Nurse Jackie is the most solidly grounded of Showtime's specialty line of series about women living dangerously, or at least weirdly. All these shows have terrific actresses at their center, and all of them work like saints to secure viewers' continued interest, even if, on the long-past-its-sell-by-date Weeds, the only way Mary-Louise Parker can really do that is by continuing to throw the camera looks that seem to say, "Look, just hang in there with us for another few weeks, and I promise that, sooner or later, I'll go to a bar in the middle of the day and screw some guy on the pool table." On United States of Tara, Toni Collette has it better than Parker has in a while, if only because she can always count on being part of a first-rate ensemble, given the degree to which she is her own supporting cast. Because these shows depend so much on having a charismatic actress to carry you over the rough patches, they can seem much more like star vehicles than Jackie, where the setting and plotting are believable enough and the writing and acting are generally solid enough that Edie Falco has the luxury of just playing this character she's built up over the course of two seasons.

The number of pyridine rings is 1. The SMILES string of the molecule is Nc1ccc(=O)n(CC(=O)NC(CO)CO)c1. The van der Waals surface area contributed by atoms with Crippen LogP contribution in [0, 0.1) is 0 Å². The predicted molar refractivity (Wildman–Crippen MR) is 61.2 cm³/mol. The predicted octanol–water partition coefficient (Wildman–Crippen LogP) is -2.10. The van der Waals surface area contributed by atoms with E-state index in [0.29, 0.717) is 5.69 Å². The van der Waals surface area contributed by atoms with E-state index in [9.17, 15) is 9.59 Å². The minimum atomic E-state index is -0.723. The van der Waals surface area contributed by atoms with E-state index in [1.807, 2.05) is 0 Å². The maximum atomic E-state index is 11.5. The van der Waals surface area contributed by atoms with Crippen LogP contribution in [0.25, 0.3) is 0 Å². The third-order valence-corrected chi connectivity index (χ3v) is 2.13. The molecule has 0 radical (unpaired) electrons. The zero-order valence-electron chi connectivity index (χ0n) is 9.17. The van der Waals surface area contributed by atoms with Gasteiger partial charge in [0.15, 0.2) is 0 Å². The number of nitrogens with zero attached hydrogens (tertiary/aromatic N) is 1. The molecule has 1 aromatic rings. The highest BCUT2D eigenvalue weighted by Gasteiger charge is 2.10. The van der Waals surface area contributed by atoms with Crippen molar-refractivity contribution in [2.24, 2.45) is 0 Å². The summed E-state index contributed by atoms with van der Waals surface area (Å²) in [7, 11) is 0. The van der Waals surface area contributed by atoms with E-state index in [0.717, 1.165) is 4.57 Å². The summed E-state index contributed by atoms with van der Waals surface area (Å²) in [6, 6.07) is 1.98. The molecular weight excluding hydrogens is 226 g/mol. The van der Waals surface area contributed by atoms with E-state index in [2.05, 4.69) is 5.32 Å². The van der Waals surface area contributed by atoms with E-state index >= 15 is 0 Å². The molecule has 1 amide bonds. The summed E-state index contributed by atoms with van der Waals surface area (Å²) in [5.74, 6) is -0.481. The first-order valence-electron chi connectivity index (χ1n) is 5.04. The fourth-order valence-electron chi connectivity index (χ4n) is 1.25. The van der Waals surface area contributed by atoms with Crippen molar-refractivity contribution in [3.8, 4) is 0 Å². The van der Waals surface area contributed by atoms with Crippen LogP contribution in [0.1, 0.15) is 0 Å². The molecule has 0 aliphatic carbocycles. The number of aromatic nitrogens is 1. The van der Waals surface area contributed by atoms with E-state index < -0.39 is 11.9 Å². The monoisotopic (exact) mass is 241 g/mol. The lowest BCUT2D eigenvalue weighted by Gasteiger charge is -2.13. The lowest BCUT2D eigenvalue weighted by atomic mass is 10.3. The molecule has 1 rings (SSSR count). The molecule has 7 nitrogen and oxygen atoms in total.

If that sounds anything like a backhanded compliment, it isn't meant to be. In the fourteen years since her first regular series role in Oz, Falco has established herself as likely the best actress on television, and the thrill of watching her play a lively, multidimensional character in a show that allows for a lot of give and take between her and the other actors hasn't started to thin out. Falco's matter-of-factness has always been part of the fun of watching her in roles like Carnela Soprano and Oz's wild-at-heart prison guard, and as Jackie, she uses it to make the character's compulsive lying and chasing after pills seem like the actions of a misfiring but essentially practical mind, which makes her behavior that much funnier. With its urban workplace setting and life-in-the-trenches attitude, its mixture of grit and comedy, and its appreciation of both the warmth provided by family and friends and the liberating effects of disreputable activity, Nurse Jackie often has the feel of something from the 1970s, like Barney Miller. But since it's a contemporary show on a pay-cable channel, Barney is pistol-whipping suspects while Wojo is loudly screwing hookers in the bathroom. I'm not sure that sounds like any kind of compliment at all, but I can live with it.